senegal ceasefire
An April 30th ceasefire agreement between the Mouvement des Forces Démocratiques de Casamance and Senegal’s government may secure the peace necessary to alleviate poverty in the country’s southern Casamance region.

According to U.N. estimates, thirty-two years of armed rebellion in Casamance have resulted in more than 5,000 deaths, in addition to tens of thousands displaced citizens. During this time, the MFDC, which has an estimated 1,200 to 2,000 members, split into factions that varied in their degree of militancy. In the past, the militant MFDC hard-liners have confounded peace talks, including the Peace Pact of 2004.

However, President Macky Sall’s willingness to negotiate with the entirety of the MFDC has made the public optimistic that the most recent ceasefire will lead to an enduring peace.

According to the Atlantic Council, rebel leader Salif Salio agreed to the ceasefire and peace talks on two conditions. First, the government had to agree to drop charges against rebel leaders. Second, the government had to promise to “promote the economic development and political integration of the Casamance region.”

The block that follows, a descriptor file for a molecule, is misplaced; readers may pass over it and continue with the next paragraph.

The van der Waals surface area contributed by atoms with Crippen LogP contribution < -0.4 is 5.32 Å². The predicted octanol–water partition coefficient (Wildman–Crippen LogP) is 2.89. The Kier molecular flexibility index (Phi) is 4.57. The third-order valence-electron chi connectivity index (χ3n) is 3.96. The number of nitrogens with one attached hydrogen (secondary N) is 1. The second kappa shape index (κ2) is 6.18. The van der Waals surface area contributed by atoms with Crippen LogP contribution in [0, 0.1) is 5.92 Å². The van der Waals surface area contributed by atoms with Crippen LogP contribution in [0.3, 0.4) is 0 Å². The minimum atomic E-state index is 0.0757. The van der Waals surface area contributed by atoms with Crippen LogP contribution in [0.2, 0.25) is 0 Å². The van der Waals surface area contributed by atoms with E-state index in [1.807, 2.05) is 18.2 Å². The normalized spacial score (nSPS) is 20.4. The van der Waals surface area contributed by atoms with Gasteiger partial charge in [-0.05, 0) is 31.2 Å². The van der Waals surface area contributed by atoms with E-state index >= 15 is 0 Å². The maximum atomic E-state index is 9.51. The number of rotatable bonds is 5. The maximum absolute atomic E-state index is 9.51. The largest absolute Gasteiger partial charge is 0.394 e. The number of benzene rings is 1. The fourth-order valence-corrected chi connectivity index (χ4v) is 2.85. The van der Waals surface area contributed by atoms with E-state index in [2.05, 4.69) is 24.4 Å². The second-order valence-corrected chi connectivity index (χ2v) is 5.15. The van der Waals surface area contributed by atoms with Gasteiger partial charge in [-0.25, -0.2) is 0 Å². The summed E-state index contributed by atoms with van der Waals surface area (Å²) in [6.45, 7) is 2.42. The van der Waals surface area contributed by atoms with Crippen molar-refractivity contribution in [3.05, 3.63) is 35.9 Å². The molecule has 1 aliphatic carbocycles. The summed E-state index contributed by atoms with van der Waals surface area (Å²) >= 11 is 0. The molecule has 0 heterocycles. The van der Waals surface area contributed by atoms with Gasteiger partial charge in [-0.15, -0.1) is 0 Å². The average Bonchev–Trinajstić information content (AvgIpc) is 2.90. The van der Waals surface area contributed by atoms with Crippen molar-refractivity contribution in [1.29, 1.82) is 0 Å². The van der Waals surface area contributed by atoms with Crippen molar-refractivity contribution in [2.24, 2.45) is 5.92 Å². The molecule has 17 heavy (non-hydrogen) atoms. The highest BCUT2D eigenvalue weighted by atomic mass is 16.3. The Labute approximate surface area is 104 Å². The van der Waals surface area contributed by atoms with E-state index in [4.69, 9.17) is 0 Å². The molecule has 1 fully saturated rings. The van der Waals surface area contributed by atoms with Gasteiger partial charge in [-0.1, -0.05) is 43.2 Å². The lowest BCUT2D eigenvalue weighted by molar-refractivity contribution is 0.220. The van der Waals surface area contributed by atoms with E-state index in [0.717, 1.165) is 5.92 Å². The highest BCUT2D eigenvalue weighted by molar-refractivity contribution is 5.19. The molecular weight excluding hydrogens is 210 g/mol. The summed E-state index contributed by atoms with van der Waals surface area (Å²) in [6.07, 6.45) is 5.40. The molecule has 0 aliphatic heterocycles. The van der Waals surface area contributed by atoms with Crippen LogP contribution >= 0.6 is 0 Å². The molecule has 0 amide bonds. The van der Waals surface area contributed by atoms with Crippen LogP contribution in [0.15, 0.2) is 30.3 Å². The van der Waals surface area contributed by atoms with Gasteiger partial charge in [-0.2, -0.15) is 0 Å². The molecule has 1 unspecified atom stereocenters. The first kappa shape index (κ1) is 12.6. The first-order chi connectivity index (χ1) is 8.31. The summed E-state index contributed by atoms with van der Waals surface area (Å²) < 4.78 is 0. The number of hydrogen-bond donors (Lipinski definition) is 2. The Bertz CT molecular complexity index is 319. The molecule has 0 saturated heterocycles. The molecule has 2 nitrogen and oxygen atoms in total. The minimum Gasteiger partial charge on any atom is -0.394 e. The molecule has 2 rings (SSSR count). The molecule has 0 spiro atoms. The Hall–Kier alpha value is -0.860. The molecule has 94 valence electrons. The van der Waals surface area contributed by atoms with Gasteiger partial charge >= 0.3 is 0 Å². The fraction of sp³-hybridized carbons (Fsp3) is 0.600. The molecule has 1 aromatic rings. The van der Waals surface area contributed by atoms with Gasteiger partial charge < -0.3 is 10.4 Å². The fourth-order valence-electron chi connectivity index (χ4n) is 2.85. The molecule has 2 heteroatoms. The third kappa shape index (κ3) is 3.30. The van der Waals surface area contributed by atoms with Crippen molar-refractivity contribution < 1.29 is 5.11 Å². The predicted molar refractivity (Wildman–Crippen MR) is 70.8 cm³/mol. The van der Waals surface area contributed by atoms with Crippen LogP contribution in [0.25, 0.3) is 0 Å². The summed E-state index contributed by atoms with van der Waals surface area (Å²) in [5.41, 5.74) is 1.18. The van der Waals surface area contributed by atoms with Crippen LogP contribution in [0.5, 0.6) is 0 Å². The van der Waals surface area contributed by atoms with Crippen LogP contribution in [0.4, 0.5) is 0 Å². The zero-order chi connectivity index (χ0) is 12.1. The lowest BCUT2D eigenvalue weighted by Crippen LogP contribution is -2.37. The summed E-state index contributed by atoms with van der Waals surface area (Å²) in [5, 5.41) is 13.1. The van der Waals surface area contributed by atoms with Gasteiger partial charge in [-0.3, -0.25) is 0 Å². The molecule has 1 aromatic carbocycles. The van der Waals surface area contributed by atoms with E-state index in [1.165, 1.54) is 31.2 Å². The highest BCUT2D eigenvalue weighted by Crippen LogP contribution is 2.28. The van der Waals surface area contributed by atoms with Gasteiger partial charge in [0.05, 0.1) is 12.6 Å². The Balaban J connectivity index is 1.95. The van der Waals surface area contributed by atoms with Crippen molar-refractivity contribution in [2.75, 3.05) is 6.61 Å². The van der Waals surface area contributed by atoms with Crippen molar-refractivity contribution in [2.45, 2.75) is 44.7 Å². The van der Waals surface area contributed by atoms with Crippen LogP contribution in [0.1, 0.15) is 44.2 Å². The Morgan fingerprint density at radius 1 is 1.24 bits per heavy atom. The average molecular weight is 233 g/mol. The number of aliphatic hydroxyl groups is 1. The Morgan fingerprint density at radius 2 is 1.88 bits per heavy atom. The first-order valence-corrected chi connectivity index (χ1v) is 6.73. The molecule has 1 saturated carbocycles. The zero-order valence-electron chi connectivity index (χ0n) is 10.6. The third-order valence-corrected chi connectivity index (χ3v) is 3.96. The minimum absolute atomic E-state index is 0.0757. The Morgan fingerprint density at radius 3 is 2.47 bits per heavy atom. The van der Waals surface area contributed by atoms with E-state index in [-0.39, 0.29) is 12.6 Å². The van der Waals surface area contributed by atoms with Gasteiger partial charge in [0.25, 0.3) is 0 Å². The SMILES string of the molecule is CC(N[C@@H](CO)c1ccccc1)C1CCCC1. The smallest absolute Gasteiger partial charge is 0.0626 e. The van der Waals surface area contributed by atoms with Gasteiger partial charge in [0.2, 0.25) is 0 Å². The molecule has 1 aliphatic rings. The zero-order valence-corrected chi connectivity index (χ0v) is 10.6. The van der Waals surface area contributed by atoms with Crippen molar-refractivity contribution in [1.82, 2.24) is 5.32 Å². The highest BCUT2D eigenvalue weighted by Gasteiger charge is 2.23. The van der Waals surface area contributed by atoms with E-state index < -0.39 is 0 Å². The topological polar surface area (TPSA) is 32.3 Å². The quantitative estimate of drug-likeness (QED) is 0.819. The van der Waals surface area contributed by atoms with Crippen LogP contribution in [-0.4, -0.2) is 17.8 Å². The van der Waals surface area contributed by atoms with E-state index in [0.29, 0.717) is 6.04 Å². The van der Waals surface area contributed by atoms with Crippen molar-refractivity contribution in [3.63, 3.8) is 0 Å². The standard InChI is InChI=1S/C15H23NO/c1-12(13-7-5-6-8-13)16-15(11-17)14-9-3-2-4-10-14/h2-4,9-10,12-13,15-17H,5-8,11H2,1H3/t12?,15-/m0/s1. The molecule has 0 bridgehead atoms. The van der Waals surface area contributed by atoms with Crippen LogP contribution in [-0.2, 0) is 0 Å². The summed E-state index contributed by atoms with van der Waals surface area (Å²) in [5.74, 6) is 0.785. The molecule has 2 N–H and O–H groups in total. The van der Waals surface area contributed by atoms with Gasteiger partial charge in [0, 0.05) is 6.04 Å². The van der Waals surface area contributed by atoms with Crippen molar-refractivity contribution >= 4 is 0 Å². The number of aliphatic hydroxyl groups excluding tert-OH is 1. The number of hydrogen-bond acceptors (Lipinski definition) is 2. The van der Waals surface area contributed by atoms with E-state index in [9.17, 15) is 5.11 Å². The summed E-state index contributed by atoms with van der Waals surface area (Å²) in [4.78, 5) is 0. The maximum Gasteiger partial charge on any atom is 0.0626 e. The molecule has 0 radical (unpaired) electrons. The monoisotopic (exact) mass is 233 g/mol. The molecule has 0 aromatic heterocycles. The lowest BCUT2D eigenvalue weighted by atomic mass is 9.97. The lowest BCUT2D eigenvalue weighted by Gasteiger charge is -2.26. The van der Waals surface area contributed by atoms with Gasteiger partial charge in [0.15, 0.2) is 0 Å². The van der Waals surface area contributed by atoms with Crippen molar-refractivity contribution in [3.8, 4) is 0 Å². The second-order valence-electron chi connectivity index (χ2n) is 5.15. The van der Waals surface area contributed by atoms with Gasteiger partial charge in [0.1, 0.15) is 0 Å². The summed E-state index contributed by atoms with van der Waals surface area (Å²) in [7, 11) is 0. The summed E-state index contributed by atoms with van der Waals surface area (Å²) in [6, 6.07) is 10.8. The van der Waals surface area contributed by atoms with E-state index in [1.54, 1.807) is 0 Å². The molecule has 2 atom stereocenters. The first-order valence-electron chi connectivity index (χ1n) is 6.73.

Senegal has an overall poverty rate of 48 percent, but 60 percent of families are poor in the Casamance region. The conflict has obstructed economic growth in the south, where the fertility of the fields evinces a high potential for agricultural development.

“Today, going to tend to our crops, we are overcome by the dread of these armed groups,” one farmer said in 2009. He warned, “If this continues, there is the risk that most of our fields will not be cultivated this year, and that would worsen our already difficult living conditions.”

President Sall, whose policies have been criticized for failing to lower the country’s nearly 10 percent unemployment rate, hopes peace in Casamance will help Senegal’s entire economy by increasing growth in an underperforming constituent region.

In addition to his bid for peace, Sall has assisted the region with his Casamance Development Pole Project, launched last March. This set of initiatives aims to improve food security in the region, particularly for women who must support a family. For example, the World Bank recently reported its financing of a CDPP project, meant to empower women in Casamance through oyster farming.

If the primary sector of Casamance’s economy is allowed to flourish under an aegis of peace, real gains can be made toward reducing poverty in the world’s 33rd poorest country.

Ryan Yanke

Sources: FARS News Agency, Atlantic Council, IRIN, Examiner, World Bank, Global Finance
Photo: Atlantic Council